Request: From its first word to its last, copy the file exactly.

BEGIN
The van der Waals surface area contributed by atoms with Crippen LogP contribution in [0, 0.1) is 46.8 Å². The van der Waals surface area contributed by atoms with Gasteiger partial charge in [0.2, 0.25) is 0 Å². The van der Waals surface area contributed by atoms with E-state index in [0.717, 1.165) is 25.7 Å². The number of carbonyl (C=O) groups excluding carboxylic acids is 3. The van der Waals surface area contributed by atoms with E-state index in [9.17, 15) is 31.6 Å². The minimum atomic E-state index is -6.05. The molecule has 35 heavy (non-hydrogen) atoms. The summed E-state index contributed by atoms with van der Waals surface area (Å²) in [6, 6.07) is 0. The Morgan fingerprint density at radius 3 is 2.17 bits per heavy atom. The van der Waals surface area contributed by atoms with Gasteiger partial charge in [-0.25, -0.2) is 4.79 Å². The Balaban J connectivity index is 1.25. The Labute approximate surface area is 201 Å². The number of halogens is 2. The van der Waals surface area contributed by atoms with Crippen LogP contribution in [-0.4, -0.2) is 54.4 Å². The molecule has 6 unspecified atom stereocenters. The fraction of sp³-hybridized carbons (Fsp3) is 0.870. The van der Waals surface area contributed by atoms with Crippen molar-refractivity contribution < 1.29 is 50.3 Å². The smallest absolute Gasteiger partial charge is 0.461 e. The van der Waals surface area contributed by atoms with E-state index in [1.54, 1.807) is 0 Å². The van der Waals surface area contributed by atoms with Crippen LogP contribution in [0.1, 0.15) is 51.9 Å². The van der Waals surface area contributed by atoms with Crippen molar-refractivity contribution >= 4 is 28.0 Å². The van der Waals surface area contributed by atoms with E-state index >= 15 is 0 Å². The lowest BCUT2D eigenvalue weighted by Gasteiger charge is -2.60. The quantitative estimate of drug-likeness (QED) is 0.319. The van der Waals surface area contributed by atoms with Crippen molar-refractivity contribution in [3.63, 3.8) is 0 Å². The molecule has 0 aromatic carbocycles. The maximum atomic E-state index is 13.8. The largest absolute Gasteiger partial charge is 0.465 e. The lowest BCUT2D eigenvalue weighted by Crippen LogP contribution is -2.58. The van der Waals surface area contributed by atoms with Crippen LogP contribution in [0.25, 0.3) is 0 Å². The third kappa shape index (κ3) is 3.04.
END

The van der Waals surface area contributed by atoms with Crippen LogP contribution in [0, 0.1) is 46.8 Å². The van der Waals surface area contributed by atoms with Gasteiger partial charge in [0.2, 0.25) is 0 Å². The van der Waals surface area contributed by atoms with E-state index in [0.717, 1.165) is 25.7 Å². The number of carbonyl (C=O) groups excluding carboxylic acids is 3. The van der Waals surface area contributed by atoms with E-state index in [9.17, 15) is 31.6 Å². The minimum atomic E-state index is -6.05. The molecule has 35 heavy (non-hydrogen) atoms. The summed E-state index contributed by atoms with van der Waals surface area (Å²) in [6, 6.07) is 0. The Morgan fingerprint density at radius 3 is 2.17 bits per heavy atom. The van der Waals surface area contributed by atoms with Gasteiger partial charge in [-0.25, -0.2) is 4.79 Å². The Balaban J connectivity index is 1.25. The Labute approximate surface area is 201 Å². The number of halogens is 2. The van der Waals surface area contributed by atoms with Crippen LogP contribution in [-0.4, -0.2) is 54.4 Å². The molecule has 6 unspecified atom stereocenters. The fraction of sp³-hybridized carbons (Fsp3) is 0.870. The van der Waals surface area contributed by atoms with Crippen molar-refractivity contribution < 1.29 is 50.3 Å². The smallest absolute Gasteiger partial charge is 0.461 e. The van der Waals surface area contributed by atoms with E-state index in [1.54, 1.807) is 0 Å². The van der Waals surface area contributed by atoms with Crippen LogP contribution in [0.1, 0.15) is 51.9 Å². The van der Waals surface area contributed by atoms with Crippen molar-refractivity contribution >= 4 is 28.0 Å². The van der Waals surface area contributed by atoms with E-state index >= 15 is 0 Å². The lowest BCUT2D eigenvalue weighted by Gasteiger charge is -2.60. The quantitative estimate of drug-likeness (QED) is 0.319. The van der Waals surface area contributed by atoms with Crippen molar-refractivity contribution in [3.63, 3.8) is 0 Å². The molecule has 0 aromatic carbocycles. The maximum atomic E-state index is 13.8. The largest absolute Gasteiger partial charge is 0.465 e. The lowest BCUT2D eigenvalue weighted by Crippen LogP contribution is -2.58. The van der Waals surface area contributed by atoms with Crippen LogP contribution in [0.25, 0.3) is 0 Å². The third kappa shape index (κ3) is 3.04.